Today, I launch a new site, 3D Cell Explorer, a teaching tool for cell biology using visual representation. It provides 40 animations of cellular structures and processes, accompanied by audio narration. Anyone may comment on a page or copy the embed code to display animations on one’s own web site.

Many students learn best from what they can see — visual learners often struggle in science classes in which the vast majority of instruction is text-based. This site complements the textual materials an individual may already have. Text is kept to a minimum, so as to not distract from one’s attention to the visual model. Three of the animations provide a simple level of interactivity.

The site is pretty much Web 1.0 — lots of good content ready for consumption. The learning theory is primarily cognitivist. I want to help students of cell biology better comprehend basic cellular processes. Still, I did throw in a little Web 2.0 goodness. Comments are enabled on all pages, making it possible for visitors to start a dialogue about the animations. Providing the embed code allows teachers (or students) to integrate the animations into their own teaching materials, for example on a Moodle site or other CMS.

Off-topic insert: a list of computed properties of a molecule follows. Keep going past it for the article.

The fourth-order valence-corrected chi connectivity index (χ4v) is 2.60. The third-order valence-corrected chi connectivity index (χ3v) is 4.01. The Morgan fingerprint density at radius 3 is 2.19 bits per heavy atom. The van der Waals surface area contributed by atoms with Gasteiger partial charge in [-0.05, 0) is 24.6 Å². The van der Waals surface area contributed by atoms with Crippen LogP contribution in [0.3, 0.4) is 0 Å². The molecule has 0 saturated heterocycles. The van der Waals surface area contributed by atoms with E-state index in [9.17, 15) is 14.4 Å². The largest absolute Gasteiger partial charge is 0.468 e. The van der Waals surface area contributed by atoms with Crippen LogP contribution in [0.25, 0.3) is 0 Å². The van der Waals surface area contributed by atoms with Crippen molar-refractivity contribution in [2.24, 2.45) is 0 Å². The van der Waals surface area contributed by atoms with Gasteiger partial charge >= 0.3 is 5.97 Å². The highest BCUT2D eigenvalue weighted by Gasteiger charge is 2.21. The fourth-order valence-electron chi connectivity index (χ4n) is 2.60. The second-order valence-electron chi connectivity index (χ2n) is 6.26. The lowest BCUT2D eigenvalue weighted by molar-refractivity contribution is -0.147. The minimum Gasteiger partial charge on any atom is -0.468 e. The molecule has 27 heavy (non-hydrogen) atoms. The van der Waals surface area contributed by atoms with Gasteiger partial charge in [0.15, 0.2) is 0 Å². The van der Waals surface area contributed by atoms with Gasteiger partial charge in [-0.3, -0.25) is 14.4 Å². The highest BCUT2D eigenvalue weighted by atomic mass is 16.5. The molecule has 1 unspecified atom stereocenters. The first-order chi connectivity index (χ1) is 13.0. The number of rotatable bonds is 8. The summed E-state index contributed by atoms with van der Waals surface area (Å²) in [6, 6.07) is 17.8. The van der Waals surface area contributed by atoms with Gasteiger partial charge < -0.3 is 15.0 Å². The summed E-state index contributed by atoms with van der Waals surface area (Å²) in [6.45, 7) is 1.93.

In 1994, I began to create simple 3D animations to help explain biological and chemical processes to my students. Over the following three years, I created dozens, especially on the topic of cell biology. A colleague and I decided to package the cell biology animations on a CD-ROM, but by 1997, CD-ROMs were no longer so popular. Although I did ultimately release the package, it never caught on, as teachers moved toward web-based instructional content.

In our enthusiasm to embrace Web 2.0 tools, we have left behind some of the strengths of the CD-ROM era: visual richness, simulations, interaction with content, and vast, visual libraries. I of course love the ease of distribution and social qualities of Web 2.0, but we must not discard the successful educational innovations of the past in our rush toward the future.